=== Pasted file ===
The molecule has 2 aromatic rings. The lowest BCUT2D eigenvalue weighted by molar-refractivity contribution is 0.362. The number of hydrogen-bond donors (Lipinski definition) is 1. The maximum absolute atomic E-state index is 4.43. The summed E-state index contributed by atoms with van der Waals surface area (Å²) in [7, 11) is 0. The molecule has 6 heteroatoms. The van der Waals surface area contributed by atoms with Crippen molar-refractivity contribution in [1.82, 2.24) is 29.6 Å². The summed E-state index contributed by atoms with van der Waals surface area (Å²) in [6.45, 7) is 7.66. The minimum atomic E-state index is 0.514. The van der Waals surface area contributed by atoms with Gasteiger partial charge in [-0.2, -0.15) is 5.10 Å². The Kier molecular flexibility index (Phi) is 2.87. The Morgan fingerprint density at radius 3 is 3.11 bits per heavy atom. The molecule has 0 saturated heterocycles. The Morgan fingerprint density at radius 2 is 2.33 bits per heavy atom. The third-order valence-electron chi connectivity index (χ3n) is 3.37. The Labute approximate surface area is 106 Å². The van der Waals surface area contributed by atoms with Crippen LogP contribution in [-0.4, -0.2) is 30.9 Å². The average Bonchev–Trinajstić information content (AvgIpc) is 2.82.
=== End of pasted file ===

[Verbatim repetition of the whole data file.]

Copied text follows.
The molecule has 2 aromatic rings. The lowest BCUT2D eigenvalue weighted by molar-refractivity contribution is 0.362. The number of hydrogen-bond donors (Lipinski definition) is 1. The maximum absolute atomic E-state index is 4.43. The summed E-state index contributed by atoms with van der Waals surface area (Å²) in [7, 11) is 0. The molecule has 6 heteroatoms. The van der Waals surface area contributed by atoms with Crippen molar-refractivity contribution in [1.82, 2.24) is 29.6 Å². The summed E-state index contributed by atoms with van der Waals surface area (Å²) in [6.45, 7) is 7.66. The minimum atomic E-state index is 0.514. The van der Waals surface area contributed by atoms with Gasteiger partial charge in [-0.2, -0.15) is 5.10 Å². The Kier molecular flexibility index (Phi) is 2.87. The Morgan fingerprint density at radius 3 is 3.11 bits per heavy atom. The molecule has 0 saturated heterocycles. The Morgan fingerprint density at radius 2 is 2.33 bits per heavy atom. The third-order valence-electron chi connectivity index (χ3n) is 3.37. The Labute approximate surface area is 106 Å². The van der Waals surface area contributed by atoms with Crippen LogP contribution in [-0.4, -0.2) is 30.9 Å². The average Bonchev–Trinajstić information content (AvgIpc) is 2.82.